Letter | Published:

Antibodies to Trophoblasts during the Post-Partum Period

Naturevolume 191pages510511 (1961) | Download Citation



RECENT investigation of homograft tolerance has stimulated speculation about the immunological relationship between mother and fœtus during pregnancy1,2. Since the fœtus with its placenta is genetically different from the maternal host, it can be looked upon as a homograft tolerated by the mother for nine months. Fundamental to the support of such a concept is the demonstration of an immune response by the mother to her products of conception at some time during or after pregnancy. In human beings, the syncytiotrophoblasts are the fœtal cells in direct contact with the maternal bloodstream. They invade the bloodstream and disappear1. It would seem, therefore, that an immune response by the mother would most likely be directed towards tropho-blasts. Although experimental homograft immunity is mediated primarily through a cellular response by the host3, the direct contact between trophoblasts and maternal blood might stimulate a humoral response as well. The large mass of trophoblastic tissue in the placenta could absorb circulating antibody effectively. This might explain previous reports of failure to detect antibodies to placenta during pregnancy4,5. After delivery of the fœtus and placenta, the absence of this absorptive surface might allow any anti-trophoblastic antibody to remain in the bloodstream, where it could be detected by appropriate methods.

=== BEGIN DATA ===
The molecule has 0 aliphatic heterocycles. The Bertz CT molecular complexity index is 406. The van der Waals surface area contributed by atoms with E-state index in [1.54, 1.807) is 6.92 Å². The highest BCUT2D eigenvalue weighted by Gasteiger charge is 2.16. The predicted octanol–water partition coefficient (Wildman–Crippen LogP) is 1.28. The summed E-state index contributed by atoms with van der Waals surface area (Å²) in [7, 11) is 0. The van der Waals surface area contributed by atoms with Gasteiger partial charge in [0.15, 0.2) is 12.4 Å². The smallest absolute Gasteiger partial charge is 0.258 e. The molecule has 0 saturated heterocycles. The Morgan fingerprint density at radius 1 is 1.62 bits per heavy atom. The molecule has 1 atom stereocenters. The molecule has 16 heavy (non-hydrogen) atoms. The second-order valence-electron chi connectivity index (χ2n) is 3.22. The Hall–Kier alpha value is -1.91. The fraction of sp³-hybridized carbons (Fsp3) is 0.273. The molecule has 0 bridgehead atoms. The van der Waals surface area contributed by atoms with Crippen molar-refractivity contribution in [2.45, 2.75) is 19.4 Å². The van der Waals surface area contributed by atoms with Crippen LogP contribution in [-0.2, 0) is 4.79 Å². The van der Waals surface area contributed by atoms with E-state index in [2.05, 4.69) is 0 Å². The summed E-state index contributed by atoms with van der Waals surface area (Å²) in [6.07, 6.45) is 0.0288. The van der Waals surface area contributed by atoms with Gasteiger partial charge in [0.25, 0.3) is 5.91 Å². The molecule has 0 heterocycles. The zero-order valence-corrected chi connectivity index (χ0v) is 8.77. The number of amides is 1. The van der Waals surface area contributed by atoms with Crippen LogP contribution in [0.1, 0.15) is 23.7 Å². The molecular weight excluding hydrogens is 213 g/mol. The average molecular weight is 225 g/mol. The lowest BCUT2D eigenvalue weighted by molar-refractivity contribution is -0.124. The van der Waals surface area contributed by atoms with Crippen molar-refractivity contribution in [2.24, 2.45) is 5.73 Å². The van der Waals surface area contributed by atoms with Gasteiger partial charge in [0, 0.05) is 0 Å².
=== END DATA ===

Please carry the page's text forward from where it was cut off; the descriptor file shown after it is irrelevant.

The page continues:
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    Thornes, D. R., thesis, University of Dublin (1958).

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  1. J. F. HULKA: Josiah Macy, Foundation Fellow.


  1. Department of Microbiology and the Department of Obstetrics and Gynæcology, Columbia University College of Physicians and Surgeons, New York, 32

    • J. F. HULKA
    • , K. C. HSU
    •  & S. M. BEISER


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